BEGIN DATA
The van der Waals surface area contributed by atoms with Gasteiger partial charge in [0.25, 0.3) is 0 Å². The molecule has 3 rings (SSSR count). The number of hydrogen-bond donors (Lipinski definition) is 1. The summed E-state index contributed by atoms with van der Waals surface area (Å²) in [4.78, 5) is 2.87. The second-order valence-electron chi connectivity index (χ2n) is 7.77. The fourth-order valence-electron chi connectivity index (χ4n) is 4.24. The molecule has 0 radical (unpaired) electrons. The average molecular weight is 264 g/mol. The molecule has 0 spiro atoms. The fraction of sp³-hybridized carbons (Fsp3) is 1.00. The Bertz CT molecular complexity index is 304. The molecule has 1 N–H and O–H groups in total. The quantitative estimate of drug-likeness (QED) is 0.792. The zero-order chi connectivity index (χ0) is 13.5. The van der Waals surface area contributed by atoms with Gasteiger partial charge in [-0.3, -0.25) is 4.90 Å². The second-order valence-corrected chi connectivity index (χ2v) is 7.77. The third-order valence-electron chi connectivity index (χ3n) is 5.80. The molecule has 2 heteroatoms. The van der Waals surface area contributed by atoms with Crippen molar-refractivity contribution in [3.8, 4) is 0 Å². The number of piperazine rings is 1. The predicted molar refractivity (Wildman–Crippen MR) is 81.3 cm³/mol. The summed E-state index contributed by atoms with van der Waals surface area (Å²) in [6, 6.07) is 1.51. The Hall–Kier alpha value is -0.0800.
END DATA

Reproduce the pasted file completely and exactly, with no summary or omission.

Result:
The van der Waals surface area contributed by atoms with Gasteiger partial charge in [0.25, 0.3) is 0 Å². The molecule has 3 rings (SSSR count). The number of hydrogen-bond donors (Lipinski definition) is 1. The summed E-state index contributed by atoms with van der Waals surface area (Å²) in [4.78, 5) is 2.87. The second-order valence-electron chi connectivity index (χ2n) is 7.77. The fourth-order valence-electron chi connectivity index (χ4n) is 4.24. The molecule has 0 radical (unpaired) electrons. The average molecular weight is 264 g/mol. The molecule has 0 spiro atoms. The fraction of sp³-hybridized carbons (Fsp3) is 1.00. The Bertz CT molecular complexity index is 304. The molecule has 1 N–H and O–H groups in total. The quantitative estimate of drug-likeness (QED) is 0.792. The zero-order chi connectivity index (χ0) is 13.5. The van der Waals surface area contributed by atoms with Gasteiger partial charge in [-0.3, -0.25) is 4.90 Å². The second-order valence-corrected chi connectivity index (χ2v) is 7.77. The third-order valence-electron chi connectivity index (χ3n) is 5.80. The molecule has 2 heteroatoms. The van der Waals surface area contributed by atoms with Crippen molar-refractivity contribution in [3.8, 4) is 0 Å². The number of piperazine rings is 1. The predicted molar refractivity (Wildman–Crippen MR) is 81.3 cm³/mol. The summed E-state index contributed by atoms with van der Waals surface area (Å²) in [6, 6.07) is 1.51. The Hall–Kier alpha value is -0.0800.